Better fertility treatments can mean much older parents. But how does this affect their offspring?

Older parents

For nearly 40 years, fertility treatment has grown ever more advanced and so entrenched that it’s not uncommon for couples to begin their families in their late 30s, 40s or even 50s, producing much older parents.

Much older parents…  But even as questions about the technology to extend fertility have been answered — yes, children born through in vitro fertilization are healthy; yes, freezing embryos appears to be safe; yes, mothers can generally deliver babies safely well beyond the classic childbearing years — another important question is emerging: How old is too old for their offspring?

Offspring like Hayley, the 10-year-old daughter of a 58-year-old, Ann Skye.

“I knew that she was going to really need to build her own support system in life, or potentially would need to,” said Skye, who lives in North Carolina and works in public health. “I think that has really impacted the way we parented her. We were strong proponents of letting her cry [herself] to sleep for that same reason: She needs to be able to self-soothe.”

In December, two prominent psychologists and two reproductive endocrinologists published an opinion paper in the Journal of Assisted Reproduction and Genetics questioning whether it was time to establish age restrictions in the field. They wrote that research has shown that children often experience social awkwardness if their parents are a half-century older than them and face greater risk of autism and psychopathologies. These children are also more likely to serve in a caregiving role and experience bereavement as adolescents or teens compared with their peers whose parents gave birth in their 20s and 30s, they wrote.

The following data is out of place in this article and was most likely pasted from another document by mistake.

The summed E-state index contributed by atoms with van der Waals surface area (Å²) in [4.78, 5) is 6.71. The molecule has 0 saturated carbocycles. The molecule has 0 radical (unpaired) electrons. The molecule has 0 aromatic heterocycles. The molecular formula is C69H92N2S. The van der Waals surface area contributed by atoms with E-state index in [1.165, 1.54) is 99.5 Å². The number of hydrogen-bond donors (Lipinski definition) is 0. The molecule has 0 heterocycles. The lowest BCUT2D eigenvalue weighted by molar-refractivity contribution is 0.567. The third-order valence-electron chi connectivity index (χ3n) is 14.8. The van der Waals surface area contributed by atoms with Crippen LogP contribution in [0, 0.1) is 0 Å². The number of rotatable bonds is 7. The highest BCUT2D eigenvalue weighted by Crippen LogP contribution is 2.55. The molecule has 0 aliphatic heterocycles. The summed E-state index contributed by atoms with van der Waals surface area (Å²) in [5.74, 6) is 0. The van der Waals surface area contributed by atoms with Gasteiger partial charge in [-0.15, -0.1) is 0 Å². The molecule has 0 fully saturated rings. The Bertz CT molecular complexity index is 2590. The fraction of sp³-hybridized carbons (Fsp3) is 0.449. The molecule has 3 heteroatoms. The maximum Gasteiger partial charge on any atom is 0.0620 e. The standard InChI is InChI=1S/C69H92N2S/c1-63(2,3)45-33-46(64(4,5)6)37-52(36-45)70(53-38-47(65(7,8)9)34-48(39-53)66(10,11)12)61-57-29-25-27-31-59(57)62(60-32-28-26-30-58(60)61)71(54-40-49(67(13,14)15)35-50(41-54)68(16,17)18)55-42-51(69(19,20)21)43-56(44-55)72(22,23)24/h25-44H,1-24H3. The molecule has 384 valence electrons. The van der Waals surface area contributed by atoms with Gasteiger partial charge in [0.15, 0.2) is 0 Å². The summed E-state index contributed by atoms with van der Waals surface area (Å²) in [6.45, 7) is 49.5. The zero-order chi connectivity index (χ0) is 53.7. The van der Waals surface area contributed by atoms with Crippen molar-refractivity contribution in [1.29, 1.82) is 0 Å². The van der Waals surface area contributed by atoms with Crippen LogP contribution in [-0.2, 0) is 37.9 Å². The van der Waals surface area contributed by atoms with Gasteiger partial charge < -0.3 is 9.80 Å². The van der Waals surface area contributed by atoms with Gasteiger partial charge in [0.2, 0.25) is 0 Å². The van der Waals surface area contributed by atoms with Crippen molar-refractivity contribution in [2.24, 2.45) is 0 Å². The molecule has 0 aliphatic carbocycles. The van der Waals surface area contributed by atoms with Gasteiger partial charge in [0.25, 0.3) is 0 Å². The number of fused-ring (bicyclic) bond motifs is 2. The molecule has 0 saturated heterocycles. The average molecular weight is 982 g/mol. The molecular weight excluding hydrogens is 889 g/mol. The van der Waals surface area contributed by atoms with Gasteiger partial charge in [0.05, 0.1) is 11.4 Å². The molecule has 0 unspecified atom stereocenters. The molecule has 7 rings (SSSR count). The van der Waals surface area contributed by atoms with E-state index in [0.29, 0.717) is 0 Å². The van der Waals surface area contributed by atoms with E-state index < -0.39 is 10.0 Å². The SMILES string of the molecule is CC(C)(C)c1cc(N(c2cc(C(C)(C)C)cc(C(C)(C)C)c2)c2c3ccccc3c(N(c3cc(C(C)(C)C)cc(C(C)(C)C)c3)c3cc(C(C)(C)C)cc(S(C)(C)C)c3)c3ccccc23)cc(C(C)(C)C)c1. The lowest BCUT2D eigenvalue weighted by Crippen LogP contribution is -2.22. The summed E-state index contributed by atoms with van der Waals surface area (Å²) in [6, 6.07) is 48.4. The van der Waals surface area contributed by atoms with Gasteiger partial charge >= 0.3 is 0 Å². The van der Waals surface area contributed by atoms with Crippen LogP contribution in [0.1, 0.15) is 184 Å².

Do those risks constitute the potential for “great harm” to the child and outweigh a person’s right to “reproduce without limitation or interference” at any age, the authors asked.

“It is a self-perpetuating issue; the more older patients that seek [fertility] treatment, the more people feel that it is reasonable to seek treatment, especially in an age where sensational births are widely celebrated as positive events in the media,” they wrote.

In the United States, the number of live births to mothers ages 45 to 49 increased from 3,045 in 1996 to 8,257 in 2016, and the number to mothers ages 50 to 54 increased from 144 births to 786 births over the same time period, according to the National Center for Health Statistics. The average age of women becoming mothers in the United States is now 26, up from 23 in 1994, according to the Pew Research Center.

WashingtonPost.com, May 30, 2020 by Eric Berger

Click here to read the entire article.

The post Better fertility treatments can mean much older parents. But how does this affect their offspring? appeared first on Time For Families.


Source: Time for Families

How Co-parenting Has Equipped Queer Families To Handle The Coronavirus Pandemic

Co-parenting Coronavirus

Co-parenting families are drawing on the resiliency that comes from living on the margins in the Coronavirus pandemic.

Co-parenting families are drawing on the resiliency that comes from living on the margins in the Coronavirus pandemic. Four months ago, Lisa Lo, from Calgary, separated from the father of her two young children, ages two and five, in part because she wanted to open her marriage to relationships with both men and women.Co-parenting Coronavirus

Lo, whose name has been changed to protect her family’s privacy, is polyamorous, and she’s had three relationships since her separation, one of which has ended, and two of which have been complicated by pandemic living arrangements.